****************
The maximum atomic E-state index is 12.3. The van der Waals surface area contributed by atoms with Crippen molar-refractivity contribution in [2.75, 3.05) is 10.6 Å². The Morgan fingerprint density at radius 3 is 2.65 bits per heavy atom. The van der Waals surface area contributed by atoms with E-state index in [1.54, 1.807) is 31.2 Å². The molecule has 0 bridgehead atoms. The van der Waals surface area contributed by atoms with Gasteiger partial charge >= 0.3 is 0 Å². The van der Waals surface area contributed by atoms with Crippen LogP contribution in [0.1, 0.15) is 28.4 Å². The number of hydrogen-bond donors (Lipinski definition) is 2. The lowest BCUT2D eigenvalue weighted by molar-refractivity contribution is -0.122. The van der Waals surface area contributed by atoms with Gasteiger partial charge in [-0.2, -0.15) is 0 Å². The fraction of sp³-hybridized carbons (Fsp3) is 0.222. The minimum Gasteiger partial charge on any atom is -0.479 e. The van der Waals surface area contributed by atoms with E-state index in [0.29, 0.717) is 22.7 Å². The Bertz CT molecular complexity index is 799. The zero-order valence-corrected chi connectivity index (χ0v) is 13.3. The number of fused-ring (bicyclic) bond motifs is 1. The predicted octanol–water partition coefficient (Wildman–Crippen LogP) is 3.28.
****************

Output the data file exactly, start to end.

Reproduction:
The maximum atomic E-state index is 12.3. The van der Waals surface area contributed by atoms with Crippen molar-refractivity contribution in [2.75, 3.05) is 10.6 Å². The Morgan fingerprint density at radius 3 is 2.65 bits per heavy atom. The van der Waals surface area contributed by atoms with E-state index in [1.54, 1.807) is 31.2 Å². The molecule has 0 bridgehead atoms. The van der Waals surface area contributed by atoms with Gasteiger partial charge >= 0.3 is 0 Å². The van der Waals surface area contributed by atoms with Crippen LogP contribution in [0.1, 0.15) is 28.4 Å². The number of hydrogen-bond donors (Lipinski definition) is 2. The lowest BCUT2D eigenvalue weighted by molar-refractivity contribution is -0.122. The van der Waals surface area contributed by atoms with Gasteiger partial charge in [-0.2, -0.15) is 0 Å². The fraction of sp³-hybridized carbons (Fsp3) is 0.222. The minimum Gasteiger partial charge on any atom is -0.479 e. The van der Waals surface area contributed by atoms with E-state index in [0.29, 0.717) is 22.7 Å². The Bertz CT molecular complexity index is 799. The zero-order valence-corrected chi connectivity index (χ0v) is 13.3. The number of fused-ring (bicyclic) bond motifs is 1. The predicted octanol–water partition coefficient (Wildman–Crippen LogP) is 3.28.